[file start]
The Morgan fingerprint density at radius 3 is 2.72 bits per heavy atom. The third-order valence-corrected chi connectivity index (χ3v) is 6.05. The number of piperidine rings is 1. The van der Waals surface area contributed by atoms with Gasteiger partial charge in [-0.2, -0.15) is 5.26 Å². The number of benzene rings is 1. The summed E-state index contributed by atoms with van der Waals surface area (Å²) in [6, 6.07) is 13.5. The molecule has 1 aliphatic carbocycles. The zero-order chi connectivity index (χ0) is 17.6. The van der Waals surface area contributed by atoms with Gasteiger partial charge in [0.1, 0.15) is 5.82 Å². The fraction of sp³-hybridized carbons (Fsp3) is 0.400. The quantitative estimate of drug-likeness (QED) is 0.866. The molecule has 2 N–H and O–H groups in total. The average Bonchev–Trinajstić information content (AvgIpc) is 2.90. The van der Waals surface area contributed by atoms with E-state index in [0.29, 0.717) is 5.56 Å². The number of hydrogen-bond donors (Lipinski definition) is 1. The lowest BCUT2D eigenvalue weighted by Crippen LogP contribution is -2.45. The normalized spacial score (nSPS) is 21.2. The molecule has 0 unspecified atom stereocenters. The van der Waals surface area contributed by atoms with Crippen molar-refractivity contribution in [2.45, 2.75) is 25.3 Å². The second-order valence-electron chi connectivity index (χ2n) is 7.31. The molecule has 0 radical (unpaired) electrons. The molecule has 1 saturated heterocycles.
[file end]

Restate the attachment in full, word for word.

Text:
The Morgan fingerprint density at radius 3 is 2.72 bits per heavy atom. The third-order valence-corrected chi connectivity index (χ3v) is 6.05. The number of piperidine rings is 1. The van der Waals surface area contributed by atoms with Gasteiger partial charge in [-0.2, -0.15) is 5.26 Å². The number of benzene rings is 1. The summed E-state index contributed by atoms with van der Waals surface area (Å²) in [6, 6.07) is 13.5. The molecule has 1 aliphatic carbocycles. The zero-order chi connectivity index (χ0) is 17.6. The van der Waals surface area contributed by atoms with Gasteiger partial charge in [0.1, 0.15) is 5.82 Å². The fraction of sp³-hybridized carbons (Fsp3) is 0.400. The quantitative estimate of drug-likeness (QED) is 0.866. The molecule has 2 N–H and O–H groups in total. The average Bonchev–Trinajstić information content (AvgIpc) is 2.90. The van der Waals surface area contributed by atoms with E-state index in [0.29, 0.717) is 5.56 Å². The number of hydrogen-bond donors (Lipinski definition) is 1. The lowest BCUT2D eigenvalue weighted by Crippen LogP contribution is -2.45. The normalized spacial score (nSPS) is 21.2. The molecule has 0 unspecified atom stereocenters. The van der Waals surface area contributed by atoms with Crippen molar-refractivity contribution in [2.45, 2.75) is 25.3 Å². The second-order valence-electron chi connectivity index (χ2n) is 7.31. The molecule has 0 radical (unpaired) electrons. The molecule has 1 saturated heterocycles.